6th End: Team Casey Scheidegger

We haven’t seen the real Team Scheidegger so far this season as their skip has been absent while expecting her second child. If we were handing out report cards (and since Scheidegger is a school teacher, she’ll understand) we’d have to give her team an incomplete grade. Amber Holland skipped the squad at the first couple of Grand Slams, missing both playoffs, but Cheryl Bernard takes over for the next stretch. The 2010 Olympic silver medallist Bernard filled in earlier this season pushing Team Scheidegger to a runner-up finish in the Autumn Gold.

Steski says: I think Scheidegger would be a great wild-card pick if she was playing. It’s really hard to curl at this level, it’s got to be twice as hard to curl or 10 times as hard without your skip. … They’d be an extreme dark horse and it’d be a great story … but again it’s really hard to fill in and jump in at this level. It’s been a long time since Cheryl has played at this level. Obviously, they’ve got a bit of an uphill climb.

Steski’s keys to success: Bernard adapting to the larger striking bands and how lively the rocks are as well as employing as much gear effect as possible.

7th End: Team Robyn Silvernagle

Silvernagle is in a bit of a slump with only one playoff appearance this season coming at the start of the year at the Booster Juice Shoot-Out. They’re the only squad entering the event with a sub .500 record sitting at 12-14.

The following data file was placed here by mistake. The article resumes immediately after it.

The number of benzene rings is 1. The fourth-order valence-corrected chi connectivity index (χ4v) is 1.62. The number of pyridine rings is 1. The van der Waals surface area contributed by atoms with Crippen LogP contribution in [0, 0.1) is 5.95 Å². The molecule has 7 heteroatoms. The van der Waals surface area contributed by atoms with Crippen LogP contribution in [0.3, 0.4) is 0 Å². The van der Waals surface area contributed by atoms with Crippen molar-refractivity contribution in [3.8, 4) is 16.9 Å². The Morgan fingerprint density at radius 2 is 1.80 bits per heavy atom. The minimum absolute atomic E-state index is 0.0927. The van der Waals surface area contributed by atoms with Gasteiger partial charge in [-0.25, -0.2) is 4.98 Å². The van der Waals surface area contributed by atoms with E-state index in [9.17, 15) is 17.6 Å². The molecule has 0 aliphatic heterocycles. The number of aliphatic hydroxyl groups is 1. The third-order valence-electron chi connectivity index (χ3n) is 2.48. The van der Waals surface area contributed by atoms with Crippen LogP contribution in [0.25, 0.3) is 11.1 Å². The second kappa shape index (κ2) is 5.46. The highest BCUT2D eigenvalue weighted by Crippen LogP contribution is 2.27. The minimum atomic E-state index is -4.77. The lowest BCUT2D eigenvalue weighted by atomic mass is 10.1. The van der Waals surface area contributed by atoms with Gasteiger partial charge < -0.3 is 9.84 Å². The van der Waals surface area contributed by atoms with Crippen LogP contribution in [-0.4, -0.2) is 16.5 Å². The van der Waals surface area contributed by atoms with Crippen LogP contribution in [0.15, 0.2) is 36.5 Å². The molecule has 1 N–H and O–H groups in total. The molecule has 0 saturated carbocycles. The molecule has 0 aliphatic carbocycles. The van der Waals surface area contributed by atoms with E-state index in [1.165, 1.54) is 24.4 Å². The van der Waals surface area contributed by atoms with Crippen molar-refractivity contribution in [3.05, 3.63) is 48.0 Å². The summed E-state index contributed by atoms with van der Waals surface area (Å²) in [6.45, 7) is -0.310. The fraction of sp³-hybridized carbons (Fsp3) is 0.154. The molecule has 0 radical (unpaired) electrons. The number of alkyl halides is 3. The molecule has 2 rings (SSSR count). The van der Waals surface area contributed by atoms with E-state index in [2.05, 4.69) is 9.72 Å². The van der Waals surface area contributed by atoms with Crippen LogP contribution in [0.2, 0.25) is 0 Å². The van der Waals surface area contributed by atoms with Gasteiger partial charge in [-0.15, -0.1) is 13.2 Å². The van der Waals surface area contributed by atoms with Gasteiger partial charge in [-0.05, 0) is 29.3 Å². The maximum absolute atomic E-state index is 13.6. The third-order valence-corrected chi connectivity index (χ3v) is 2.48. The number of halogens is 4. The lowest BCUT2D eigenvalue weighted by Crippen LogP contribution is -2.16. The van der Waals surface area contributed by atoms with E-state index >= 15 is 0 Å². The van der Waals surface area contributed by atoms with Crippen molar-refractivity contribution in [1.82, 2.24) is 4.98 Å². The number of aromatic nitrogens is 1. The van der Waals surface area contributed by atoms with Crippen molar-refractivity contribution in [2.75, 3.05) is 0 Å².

Steski says: It’s almost like a sophomore jinx for them. Last year they were the breakthrough team probably you could argue on tour because of what they did in the Slams and then obviously a bronze medal at the Scotties. No one knew who they were last year and now people know, people are a little bit more prepared to beat them. A lot of teams have done this where they’ve done really well, then take a couple of steps back and then they’ll regroup. They’d be my longshot of the week to win it just based on how this year has gone so far. The talent is there but the results are certainly not what they would’ve been hoping for.

8th End: Final thoughts

So, who will come out on top? Any of the top four are capable of winning it, but even ranking Team Homan at No. 4 entering the event, it’s just too hard to bet against them. As Steski said, when they’re on their game they’re at a whole other level. Einarson’s success on the season and carrying some momentum puts them immediately in the title picture, too. Fleury has wins in the GSOC this year over both Homan and Einarson and are looking like the real deal.

Stay tuned as next time we’ll power rank the men’s teams. Why wait? Well, six of the seven Canada Cup men’s teams are competing this weekend at the Ashley HomeStore Curling Classic in Penticton, B.C., and results there could shuffle things around.